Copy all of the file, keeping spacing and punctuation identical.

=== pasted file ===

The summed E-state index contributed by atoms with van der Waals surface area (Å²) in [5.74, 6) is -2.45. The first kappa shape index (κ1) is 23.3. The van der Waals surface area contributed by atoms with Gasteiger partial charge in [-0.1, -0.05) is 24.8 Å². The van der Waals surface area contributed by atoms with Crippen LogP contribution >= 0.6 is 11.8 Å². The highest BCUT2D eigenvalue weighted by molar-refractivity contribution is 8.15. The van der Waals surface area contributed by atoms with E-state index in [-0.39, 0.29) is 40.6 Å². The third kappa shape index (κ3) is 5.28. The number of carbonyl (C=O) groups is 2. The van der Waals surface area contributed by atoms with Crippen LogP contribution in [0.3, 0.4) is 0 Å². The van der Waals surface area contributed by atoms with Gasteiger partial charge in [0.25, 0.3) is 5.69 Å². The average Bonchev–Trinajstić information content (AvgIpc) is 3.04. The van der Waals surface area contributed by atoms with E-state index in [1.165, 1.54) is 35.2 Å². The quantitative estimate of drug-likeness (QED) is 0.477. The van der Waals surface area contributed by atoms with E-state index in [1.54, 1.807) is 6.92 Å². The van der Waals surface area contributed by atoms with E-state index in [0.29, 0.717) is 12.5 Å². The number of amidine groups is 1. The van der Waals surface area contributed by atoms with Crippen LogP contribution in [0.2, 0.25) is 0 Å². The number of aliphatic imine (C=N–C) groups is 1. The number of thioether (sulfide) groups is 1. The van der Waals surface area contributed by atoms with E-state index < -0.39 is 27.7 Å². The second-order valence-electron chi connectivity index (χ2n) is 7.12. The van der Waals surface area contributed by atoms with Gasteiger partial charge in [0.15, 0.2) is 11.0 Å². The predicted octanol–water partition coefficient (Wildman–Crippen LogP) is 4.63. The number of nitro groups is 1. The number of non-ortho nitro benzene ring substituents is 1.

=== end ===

The summed E-state index contributed by atoms with van der Waals surface area (Å²) in [5.74, 6) is -2.45. The first kappa shape index (κ1) is 23.3. The van der Waals surface area contributed by atoms with Gasteiger partial charge in [-0.1, -0.05) is 24.8 Å². The van der Waals surface area contributed by atoms with Crippen LogP contribution >= 0.6 is 11.8 Å². The highest BCUT2D eigenvalue weighted by molar-refractivity contribution is 8.15. The van der Waals surface area contributed by atoms with E-state index in [-0.39, 0.29) is 40.6 Å². The third kappa shape index (κ3) is 5.28. The number of carbonyl (C=O) groups is 2. The van der Waals surface area contributed by atoms with Crippen LogP contribution in [0.3, 0.4) is 0 Å². The van der Waals surface area contributed by atoms with Gasteiger partial charge in [0.25, 0.3) is 5.69 Å². The average Bonchev–Trinajstić information content (AvgIpc) is 3.04. The van der Waals surface area contributed by atoms with E-state index in [1.165, 1.54) is 35.2 Å². The quantitative estimate of drug-likeness (QED) is 0.477. The van der Waals surface area contributed by atoms with E-state index in [1.54, 1.807) is 6.92 Å². The van der Waals surface area contributed by atoms with E-state index in [0.29, 0.717) is 12.5 Å². The number of amidine groups is 1. The van der Waals surface area contributed by atoms with Crippen LogP contribution in [0.2, 0.25) is 0 Å². The number of aliphatic imine (C=N–C) groups is 1. The number of thioether (sulfide) groups is 1. The van der Waals surface area contributed by atoms with E-state index < -0.39 is 27.7 Å². The second-order valence-electron chi connectivity index (χ2n) is 7.12. The van der Waals surface area contributed by atoms with Gasteiger partial charge in [0.15, 0.2) is 11.0 Å². The predicted octanol–water partition coefficient (Wildman–Crippen LogP) is 4.63. The number of nitro groups is 1. The number of non-ortho nitro benzene ring substituents is 1.